Whether made at home or bought premade, breakfast bowls are a perfect grab-and-go meal. As many consumers eat on the go, need something easy to tote to work, or have generally busy mornings, breakfast bowls provide the convenience consumers want. Breakfast bowls can be prepped in advance and eaten throughout the week. Because they can contain fresh produce, it may be a good idea to recommend preparing them twice per week so they last about two to three days. These quick and easy breakfasts also travel well in resealable containers.
Nutrition Advantages and Pitfalls
There are numerous nutritional advantages to breakfast bowls, including the following:
• Increased fiber. Harris-Pincus says breakfast bowls can provide “a jump start on fiber goals for the day, since most of the common ingredients used to create bowls are produce, whole grains, nuts, and seeds.” With 95% of Americans missing the mark on fiber, Harris-Pincus says, “this is a golden opportunity to improve those statistics.”
• Greater variety at breakfast. Breakfast bowls can include seasonal produce, leftover ingredients, and everything in between (eg, canned beans, canned corn). The increase in variety potentially can increase consumers’ micronutrient, antioxidant, and phytochemical consumption.
• Higher fruit and vegetable intake. According to the 2020–2025 Dietary Guidelines for Americans, about 90% and 85% of Americans don’t meet the recommended daily vegetable and fruit intake, respectively. Breakfast bowls have no restrictions on what they can include, as many recipes contain fruits such as berries, bananas, and mango, and vegetables such as spinach, kale, and butternut squash. They present a good opportunity to maximize consumption of both fruits and vegetables.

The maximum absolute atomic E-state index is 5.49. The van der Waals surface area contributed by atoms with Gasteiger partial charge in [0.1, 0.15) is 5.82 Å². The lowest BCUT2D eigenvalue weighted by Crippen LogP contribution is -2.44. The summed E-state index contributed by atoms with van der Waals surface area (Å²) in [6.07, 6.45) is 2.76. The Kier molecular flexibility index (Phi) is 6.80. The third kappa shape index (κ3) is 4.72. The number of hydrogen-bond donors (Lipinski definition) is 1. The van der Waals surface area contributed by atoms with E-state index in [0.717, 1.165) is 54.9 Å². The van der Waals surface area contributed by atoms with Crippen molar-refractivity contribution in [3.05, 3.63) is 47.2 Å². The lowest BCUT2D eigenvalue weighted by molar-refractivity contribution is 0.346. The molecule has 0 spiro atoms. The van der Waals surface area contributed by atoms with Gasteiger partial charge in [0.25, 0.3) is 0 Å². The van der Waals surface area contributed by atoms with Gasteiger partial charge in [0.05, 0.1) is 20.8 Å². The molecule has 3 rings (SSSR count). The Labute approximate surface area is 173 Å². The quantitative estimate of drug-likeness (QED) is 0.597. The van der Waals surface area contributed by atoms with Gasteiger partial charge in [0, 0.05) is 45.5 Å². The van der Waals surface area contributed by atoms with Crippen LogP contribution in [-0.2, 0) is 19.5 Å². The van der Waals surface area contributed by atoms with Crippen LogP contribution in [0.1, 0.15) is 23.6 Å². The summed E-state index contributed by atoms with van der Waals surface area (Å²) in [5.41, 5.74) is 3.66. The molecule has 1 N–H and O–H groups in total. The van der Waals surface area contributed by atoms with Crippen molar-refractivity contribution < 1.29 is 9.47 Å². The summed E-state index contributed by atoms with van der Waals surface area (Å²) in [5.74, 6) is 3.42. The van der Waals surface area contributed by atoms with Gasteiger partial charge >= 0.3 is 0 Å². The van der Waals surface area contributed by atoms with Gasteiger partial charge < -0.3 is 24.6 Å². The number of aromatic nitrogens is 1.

However, if not constructed carefully, breakfast bowls also can be unhealthful. Here are some of the pitfalls consumers should avoid.
• Large portions. “Some people can unintentionally end up with a 750-or-more–calorie bowl if they’re too heavy-handed with items like nut butter and avocado,” Harris-Pincus says. In addition, some bowls are meant to serve two people, but some individuals may consume these bowls alone in one sitting.
• Nutrient omissions. “Blending four servings of fruit with juice will leave the individual short on protein and heart-healthy fats,” Harris-Pincus says. Often, consumers forget about balance and include only one food group, leading to simultaneous overconsumption of calories and underconsumption of a variety of food groups and nutrients.
• Extra added sugars. Premade smoothie bowls and smoothie bowl recipes tend to include a sweetener, and it’s easy for consumers to go overboard, even when making bowls from scratch. For example, clients may be tempted to include an extra tablespoon or two of honey to their bowl, not realizing each tablespoon contains 17 g sugar.
• High saturated fat levels. A bacon and sausage bowl with eggs may sound delicious to consumers, but the amount of saturated fat—and sodium—can be excessive.